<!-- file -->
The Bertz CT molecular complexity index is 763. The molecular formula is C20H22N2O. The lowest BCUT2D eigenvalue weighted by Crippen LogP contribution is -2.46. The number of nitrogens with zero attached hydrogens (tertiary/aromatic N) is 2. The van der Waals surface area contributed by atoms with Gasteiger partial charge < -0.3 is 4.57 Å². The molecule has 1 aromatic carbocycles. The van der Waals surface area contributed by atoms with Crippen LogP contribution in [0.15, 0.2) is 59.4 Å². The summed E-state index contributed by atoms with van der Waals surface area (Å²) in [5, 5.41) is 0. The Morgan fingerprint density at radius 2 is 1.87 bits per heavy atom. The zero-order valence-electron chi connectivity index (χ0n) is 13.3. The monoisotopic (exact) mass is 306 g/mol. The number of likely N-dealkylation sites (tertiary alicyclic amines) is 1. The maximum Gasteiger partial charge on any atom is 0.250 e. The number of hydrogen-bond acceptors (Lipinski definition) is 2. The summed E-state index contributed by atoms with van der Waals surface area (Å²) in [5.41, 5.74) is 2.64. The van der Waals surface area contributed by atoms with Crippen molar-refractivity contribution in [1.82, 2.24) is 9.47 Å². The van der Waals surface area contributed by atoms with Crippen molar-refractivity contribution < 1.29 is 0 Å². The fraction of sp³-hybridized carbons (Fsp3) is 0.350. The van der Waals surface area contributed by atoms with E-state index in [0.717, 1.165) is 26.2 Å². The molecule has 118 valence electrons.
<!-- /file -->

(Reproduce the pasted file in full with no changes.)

The Bertz CT molecular complexity index is 763. The molecular formula is C20H22N2O. The lowest BCUT2D eigenvalue weighted by Crippen LogP contribution is -2.46. The number of nitrogens with zero attached hydrogens (tertiary/aromatic N) is 2. The van der Waals surface area contributed by atoms with Gasteiger partial charge < -0.3 is 4.57 Å². The molecule has 1 aromatic carbocycles. The van der Waals surface area contributed by atoms with Crippen LogP contribution in [0.15, 0.2) is 59.4 Å². The summed E-state index contributed by atoms with van der Waals surface area (Å²) in [5, 5.41) is 0. The Morgan fingerprint density at radius 2 is 1.87 bits per heavy atom. The zero-order valence-electron chi connectivity index (χ0n) is 13.3. The monoisotopic (exact) mass is 306 g/mol. The number of likely N-dealkylation sites (tertiary alicyclic amines) is 1. The maximum Gasteiger partial charge on any atom is 0.250 e. The number of hydrogen-bond acceptors (Lipinski definition) is 2. The summed E-state index contributed by atoms with van der Waals surface area (Å²) in [5.41, 5.74) is 2.64. The van der Waals surface area contributed by atoms with Crippen molar-refractivity contribution in [1.82, 2.24) is 9.47 Å². The van der Waals surface area contributed by atoms with Crippen molar-refractivity contribution < 1.29 is 0 Å². The fraction of sp³-hybridized carbons (Fsp3) is 0.350. The van der Waals surface area contributed by atoms with E-state index in [0.717, 1.165) is 26.2 Å². The molecule has 118 valence electrons.